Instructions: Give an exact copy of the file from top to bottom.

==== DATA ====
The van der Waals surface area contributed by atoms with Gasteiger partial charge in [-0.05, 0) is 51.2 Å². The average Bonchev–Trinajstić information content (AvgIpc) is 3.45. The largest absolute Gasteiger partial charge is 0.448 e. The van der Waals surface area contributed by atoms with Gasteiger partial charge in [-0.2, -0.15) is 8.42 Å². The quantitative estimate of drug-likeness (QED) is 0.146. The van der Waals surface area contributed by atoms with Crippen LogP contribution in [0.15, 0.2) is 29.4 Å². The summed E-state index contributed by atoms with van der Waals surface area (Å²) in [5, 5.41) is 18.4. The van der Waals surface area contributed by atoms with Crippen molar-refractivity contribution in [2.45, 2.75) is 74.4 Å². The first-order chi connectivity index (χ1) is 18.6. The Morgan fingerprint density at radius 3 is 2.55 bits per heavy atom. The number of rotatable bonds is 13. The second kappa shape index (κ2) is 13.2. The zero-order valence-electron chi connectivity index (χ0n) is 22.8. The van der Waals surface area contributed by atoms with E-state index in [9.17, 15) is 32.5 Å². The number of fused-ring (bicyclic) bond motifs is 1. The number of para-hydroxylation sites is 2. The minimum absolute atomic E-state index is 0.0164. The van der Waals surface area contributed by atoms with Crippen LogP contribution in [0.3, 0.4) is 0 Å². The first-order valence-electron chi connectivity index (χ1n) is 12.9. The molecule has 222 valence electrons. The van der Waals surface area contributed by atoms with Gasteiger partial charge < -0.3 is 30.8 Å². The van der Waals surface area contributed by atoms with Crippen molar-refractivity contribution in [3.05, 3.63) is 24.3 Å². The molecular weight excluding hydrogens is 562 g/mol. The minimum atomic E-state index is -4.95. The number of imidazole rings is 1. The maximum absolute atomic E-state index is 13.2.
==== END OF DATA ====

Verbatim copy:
The van der Waals surface area contributed by atoms with Gasteiger partial charge in [-0.05, 0) is 51.2 Å². The average Bonchev–Trinajstić information content (AvgIpc) is 3.45. The largest absolute Gasteiger partial charge is 0.448 e. The van der Waals surface area contributed by atoms with Gasteiger partial charge in [-0.2, -0.15) is 8.42 Å². The quantitative estimate of drug-likeness (QED) is 0.146. The van der Waals surface area contributed by atoms with Crippen LogP contribution in [0.15, 0.2) is 29.4 Å². The summed E-state index contributed by atoms with van der Waals surface area (Å²) in [5, 5.41) is 18.4. The van der Waals surface area contributed by atoms with Crippen molar-refractivity contribution in [2.45, 2.75) is 74.4 Å². The first-order chi connectivity index (χ1) is 18.6. The Morgan fingerprint density at radius 3 is 2.55 bits per heavy atom. The number of rotatable bonds is 13. The second kappa shape index (κ2) is 13.2. The zero-order valence-electron chi connectivity index (χ0n) is 22.8. The van der Waals surface area contributed by atoms with E-state index in [9.17, 15) is 32.5 Å². The number of fused-ring (bicyclic) bond motifs is 1. The number of para-hydroxylation sites is 2. The minimum absolute atomic E-state index is 0.0164. The van der Waals surface area contributed by atoms with Crippen LogP contribution in [0.3, 0.4) is 0 Å². The first-order valence-electron chi connectivity index (χ1n) is 12.9. The molecule has 222 valence electrons. The van der Waals surface area contributed by atoms with Gasteiger partial charge < -0.3 is 30.8 Å². The van der Waals surface area contributed by atoms with Crippen molar-refractivity contribution in [3.05, 3.63) is 24.3 Å². The molecular weight excluding hydrogens is 562 g/mol. The minimum atomic E-state index is -4.95. The number of imidazole rings is 1. The maximum absolute atomic E-state index is 13.2.